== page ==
For Ecuadorian-born American Irina Falconi, playing professional tennis only takes up so much of the 24-hour day. She has a lot on her plate but enjoys making a living from the sport that she loves while she physically can and, at the same time, keeps proactive about building strong foundations for life post-tennis.
We caught up with Irina Falconi for a one-on-one chat about her many other interests in life, what inspires her game and what she does in her down time.
Lucky loser Irina Falconi earned a place in the Australian Open 2014 main draw when fellow American Jamie Hampton was forced to withdraw due to a serious hip injury. She trounced Spaniard Anabel Medina Garrigues in straight sets on Monday 6-3, 6-1 but fell to the overpowering world No. 22 Ekaterina Makarova in the second round of the tournament on Wednesday.
Alana Mitchelson: What was your initial reaction when you received the call that Hampton was injured and that you would have the chance to play in the Australian Open after all?
Irina Falconi: Yeah, the first thing I did was just to reach out to her. I didn’t know that she was injured, first of all, and then I found out that I was in. And then I found out that I was replacing her spot. I spoke to her to let her know I was there for her if there was anything I could do. I mean, she’s actually having to undergo surgery. So it’s not just something like a sprained ankle.
AM: A bittersweet experience for you then? You’re suddenly in the main draw but your friend is injured.
IF: It’s never fun, especially when it’s another American player.
AM: And what drives you most when you’re out on court – down a break or down a set? What keeps you going, especially in this kind of heat.
IF: Just the fact that the girl on the other side of the net is going through the same thing. I think that’s the biggest drive. Alright, she’s struggling, but I’ve put in the work as well.
AM: You won gold in the Pan American Games in 2011. No doubt a special memory for you? Do you use that for inspiration?
IF: Oh absolutely. I think it’s definitely up there with my top two or three favourite moments of my life, especially my tennis career. Any time I’m doubting myself, or anything of the sort, I just go back to that for sure.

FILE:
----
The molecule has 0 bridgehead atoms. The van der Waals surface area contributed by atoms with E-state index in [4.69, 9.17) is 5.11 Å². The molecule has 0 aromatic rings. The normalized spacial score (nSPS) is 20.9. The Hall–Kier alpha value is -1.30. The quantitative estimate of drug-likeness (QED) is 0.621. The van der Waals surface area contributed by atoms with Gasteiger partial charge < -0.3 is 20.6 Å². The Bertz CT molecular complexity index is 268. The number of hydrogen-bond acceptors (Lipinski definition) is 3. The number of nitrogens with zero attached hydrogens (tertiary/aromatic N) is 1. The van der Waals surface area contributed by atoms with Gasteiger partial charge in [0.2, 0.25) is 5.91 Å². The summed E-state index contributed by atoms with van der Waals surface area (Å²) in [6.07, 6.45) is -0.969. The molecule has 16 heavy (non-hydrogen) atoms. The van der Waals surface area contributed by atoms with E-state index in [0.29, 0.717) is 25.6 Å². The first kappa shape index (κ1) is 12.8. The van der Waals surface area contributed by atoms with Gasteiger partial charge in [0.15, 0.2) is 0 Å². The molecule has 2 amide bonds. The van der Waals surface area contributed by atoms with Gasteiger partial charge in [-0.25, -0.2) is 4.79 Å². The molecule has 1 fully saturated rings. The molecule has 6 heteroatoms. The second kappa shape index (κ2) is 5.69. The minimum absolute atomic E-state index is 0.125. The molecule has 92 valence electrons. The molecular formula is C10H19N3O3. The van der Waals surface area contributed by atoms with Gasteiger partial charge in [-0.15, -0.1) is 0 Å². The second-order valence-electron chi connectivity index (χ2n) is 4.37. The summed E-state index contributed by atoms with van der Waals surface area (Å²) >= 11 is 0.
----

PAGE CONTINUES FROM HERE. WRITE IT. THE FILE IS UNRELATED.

AM: So, if we take a step back a bit, how were you first introduced to the sport?
IF: When I was four years old, my parents moved to New York and they happened to find a building complex right in front of nine public tennis courts. So my dad taught himself, and then he taught my mum, my sister, and then I came along.
AM: Wow, the whole family played. So I guess you couldn’t really avoid it then?
IF: Yeah. So since I was four.
AM: Did you watch it on the TV growing up as well?
IF: Steffi Graf and Martina Hingis, that’s who I grew up with watching. So they’re, for sure, my idols.
AM: What are your thoughts on the standard of the women’s game at the moment? Obviously it’s changed quite a bit since those days.
IF: Well I think that with Serena at the top, it makes the standard much higher. It makes everyone compete that much harder. The fact that she could pretty much not play the remainder of the year and still be No. 1, and to be able to not play too many tournaments and still be No. 1 and just demolish girls. Her scoreline is very impressive. So it just goes to show, that American great’s still got it (laughs).